Benefits assessor pays off family of dead claimant – is this the new trend?

Death by DWP: Philippa Day.

Is this the new fashion for the Department for Work and Pensions and its privately-hired assessors: pay off the families of people who have died and sweep their cases under the carpet?

Philippa Day is the second deceased benefit claimant this week whose case is being ended with a payment by one of the organisations involved in pushing her to her death.

This time, benefit assessor Capita is paying up in an out-of-court settlement after Ms Day’s family started a lawsuit. In the other case, the DWP itself paid more than £16,000 to family members of another claimant after being ordered to do so by an Independent Case Examiner (ICE).

Coroner Gordon Clows delivered a damning indictment of Capita and the DWP at the inquest into Ms Day’s death in January this year.

He said her mental illness had been “exacerbated” by the way her benefits were processed: “Were it not for this problem, it is not likely that she would have [taken the act which ended her life].”

And he said a lot more. See This Site’s previous article – here – for all the damning details.

Now Capita is paying an undisclosed amount – out of court – meaning there will be no UK court verdict against the organisation or the Department for Work and Pensions to show that they drove a vulnerable woman to her death.

Do you think that is fair? I don’t.

Nor, it seems does solicitor Merry Varney, who acted for the Day family on behalf of law firm Leigh Day.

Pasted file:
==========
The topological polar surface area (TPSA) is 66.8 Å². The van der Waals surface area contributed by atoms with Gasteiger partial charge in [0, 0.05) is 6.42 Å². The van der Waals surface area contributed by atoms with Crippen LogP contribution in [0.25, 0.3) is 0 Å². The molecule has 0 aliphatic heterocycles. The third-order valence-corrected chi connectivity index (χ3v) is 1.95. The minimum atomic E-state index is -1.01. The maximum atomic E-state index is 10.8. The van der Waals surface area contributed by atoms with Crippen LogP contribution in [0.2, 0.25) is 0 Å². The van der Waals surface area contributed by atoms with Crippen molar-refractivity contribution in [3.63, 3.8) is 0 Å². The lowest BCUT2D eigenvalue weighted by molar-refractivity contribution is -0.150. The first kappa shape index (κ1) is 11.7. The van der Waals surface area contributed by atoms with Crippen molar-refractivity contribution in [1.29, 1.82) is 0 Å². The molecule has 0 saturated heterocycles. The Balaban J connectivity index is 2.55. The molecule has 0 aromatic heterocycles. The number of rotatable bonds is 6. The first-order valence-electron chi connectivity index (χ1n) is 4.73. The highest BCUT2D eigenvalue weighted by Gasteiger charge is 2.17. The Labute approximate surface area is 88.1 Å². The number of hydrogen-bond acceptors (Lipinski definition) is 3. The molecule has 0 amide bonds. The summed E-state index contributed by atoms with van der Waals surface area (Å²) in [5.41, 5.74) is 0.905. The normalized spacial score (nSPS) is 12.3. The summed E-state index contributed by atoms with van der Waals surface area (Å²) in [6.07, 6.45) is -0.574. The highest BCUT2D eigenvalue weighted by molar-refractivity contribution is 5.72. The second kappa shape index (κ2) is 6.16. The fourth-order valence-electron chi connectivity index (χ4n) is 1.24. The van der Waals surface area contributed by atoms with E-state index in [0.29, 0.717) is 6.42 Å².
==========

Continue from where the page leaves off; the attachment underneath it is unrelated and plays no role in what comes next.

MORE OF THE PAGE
She said: “Capita has shown acceptance of their failures and a willingness to ensure their mistakes are not repeated, however there remain too many examples of the DWP, which controls the financial circumstances of the majority of people too sick to work, acting inhumanely to those receiving benefits and a continued resistance by the DWP to transparent investigations into benefit related deaths.

“Until the DWP changes its attitude, people like Philippa and her family remain at risk of gross human rights violations and ‘benefit related deaths’ are just another example of preventable deaths of people with disabilities occurring without any proper investigation or scrutiny.”

Somebody needs to take a court case through to the end. Otherwise the DWP and its assessment firms will keep dodging responsibility for the thousands of deaths they are causing.

Source: Capita pays compensation to family of woman who died after benefits cut | Welfare | The Guardian

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  1. Stu November 3, 2021 at 2:03 pm - Reply

    I’ve been saying this for years that the Government outsource the work in order to outsource the responsibility.
    Private companies are not subject to the FOI act so create a “blanket” for the sometimes homocidal behaviour of Government departments.

    Not that Capita are in any way innocent, but just the start of the problems.

  2. DEZ November 3, 2021 at 4:14 pm - Reply

    The fact the contractor and DWP have both compensated the victims for the failings of the services given does seem to indicate a new approach to settlements in particular economic settlements rather than prolonged and expensive litigation that would far out spend the settlement amounts mentioned. Contractors would probably also have either legal fees or professional indemnity for their service supplier or insist self employed professional have their own professional indemnity cover whilst working on cases for DWP.

  3. holmey2 November 3, 2021 at 5:11 pm - Reply

    No matter how much Capita have had to pay out to Philippa Day’s family, it won’t dent their profits, it’s only a cost to them doing business that they will have built into their financial planning :-)

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